Although it is completely inaccurate, it is sometimes convenient to imagine a computer's processing as if it were being managed by a "little man" inside the computer. This (imagined) "little man" behaves following an extremely rigid routine and never performs outside that routine.
An LMC (Little Man Computer) can be imagined to have certain resources available for the little man to use: input and output "trays", a calculator, a collection of numbered "mailboxes", and a counter to keep track of which mailbox the "little man" should look in for his next instruction.
the "little man" can only do a limited number of things:
The only facility for communication between the "little man" and the world outside the "computer room" is by means of a single Input basket (or "tray") and a single Output basket. A single 3 (decimal) digit value is all that will fit in either basket at any one time.
The Counter contains a 2 decimal digit value that can be modified in one of three different ways:
As mentioned earlier, there is a table posted on the wall telling the "little man" exactly what to do depending upon the Instruction value that the "little man" is currently remembering.
|1xy||LOAD||LDA||copy value from Mailbox with the supplied Mailbox number (xy) into the Calculator|
|2xy||STORE||STO||copy value from the Calculator into the Mailbox with the supplied Mailbox number (xy)|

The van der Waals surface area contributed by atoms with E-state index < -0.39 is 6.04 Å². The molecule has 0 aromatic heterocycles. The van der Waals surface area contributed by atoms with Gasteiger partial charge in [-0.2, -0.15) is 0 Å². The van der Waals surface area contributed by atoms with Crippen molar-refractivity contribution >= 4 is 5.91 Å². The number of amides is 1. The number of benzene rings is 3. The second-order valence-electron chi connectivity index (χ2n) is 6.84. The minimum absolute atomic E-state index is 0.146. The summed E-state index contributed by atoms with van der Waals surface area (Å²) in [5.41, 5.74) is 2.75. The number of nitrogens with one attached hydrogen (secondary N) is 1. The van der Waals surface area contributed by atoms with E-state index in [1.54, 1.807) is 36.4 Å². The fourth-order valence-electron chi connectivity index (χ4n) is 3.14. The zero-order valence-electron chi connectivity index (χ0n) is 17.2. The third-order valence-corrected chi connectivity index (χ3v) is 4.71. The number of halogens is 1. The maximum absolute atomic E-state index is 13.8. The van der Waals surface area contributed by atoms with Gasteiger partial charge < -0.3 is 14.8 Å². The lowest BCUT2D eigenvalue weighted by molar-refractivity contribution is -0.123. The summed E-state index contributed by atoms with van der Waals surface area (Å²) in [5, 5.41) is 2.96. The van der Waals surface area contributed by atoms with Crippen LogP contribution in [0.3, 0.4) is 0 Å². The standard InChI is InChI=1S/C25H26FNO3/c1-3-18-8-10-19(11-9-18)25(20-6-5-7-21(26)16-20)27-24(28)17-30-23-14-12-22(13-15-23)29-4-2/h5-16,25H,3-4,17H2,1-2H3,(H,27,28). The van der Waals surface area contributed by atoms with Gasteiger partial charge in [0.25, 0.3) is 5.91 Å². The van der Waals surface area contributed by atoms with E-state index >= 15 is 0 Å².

|3xy||ADD||ADD||add the value in the Mailbox at the supplied Mailbox number to the Calculator; set lights|
|4xy||SUBTRACT||SUB||subtract the value in the Mailbox at the supplied Mailbox number from the value in the Calculator; set lights|
|500||INPUT||IN||copy the value currently in the Input basket to the Calculator|
|600||OUTPUT||OUT||copy the value from the Calculator to the Output basket|
|700||HALT||HLT||stop processing; sleep until the Reset button rings the bell|
|800||SKIP_IF_NEG||SKN||increment the Counter an extra time (skip next instruction) if the Calculator Negative indicator is on|
|801||SKIP_IF_ZERO||SKZ||increment the Counter an extra time (skip) if the Calculator Zero indicator is on|
|802||SKIP_IF_POS||SKP||increment the Counter an extra time (skip) if the Calculator Positive indicator is on|
|803||SKIP_NON_ZERO||SKNZ||increment the Counter an extra time (skip) if the Calculator Zero indicator is *NOT* on [not available in all LMC simulators]|
|9xy||JUMP||JMP||set the counter to be the value (xy) (jump to this instruction next)|
|0xy||SUBRTN_CALL||CALL||store 900 + <contents of counter> into Mailbox number (xy-1), then set counter to be value (xy) [not available in all LMC simulators]|
The "little man" continuously repeats the following sequence of three major activities:
As a first step in the fixed routine, the "little man" must get the instruction telling him what he should do next.
The incrementing of the Counter must occur before instruction execution, as will become obvious when we look at instructions whose execution modifies the value in the Counter.
These three major activities are called: Fetch, Increment, and Execute. Every computer does this.
Every instruction in the LMC is encoded as a 3 decimal digit number
How does the "little man" handle instructions that are not on his Instruction Set Table? Notice that any value beginning with "81" has no specified action. "555", "666", "777" and others are not there either. The "little man's" actions (and the actions of a real CPU) are undefined when an unknown instruction code is seen. Windows machines blue-screen with "invalid instruction" when this happens. It is the programmer's responsibility to ensure that this never happens.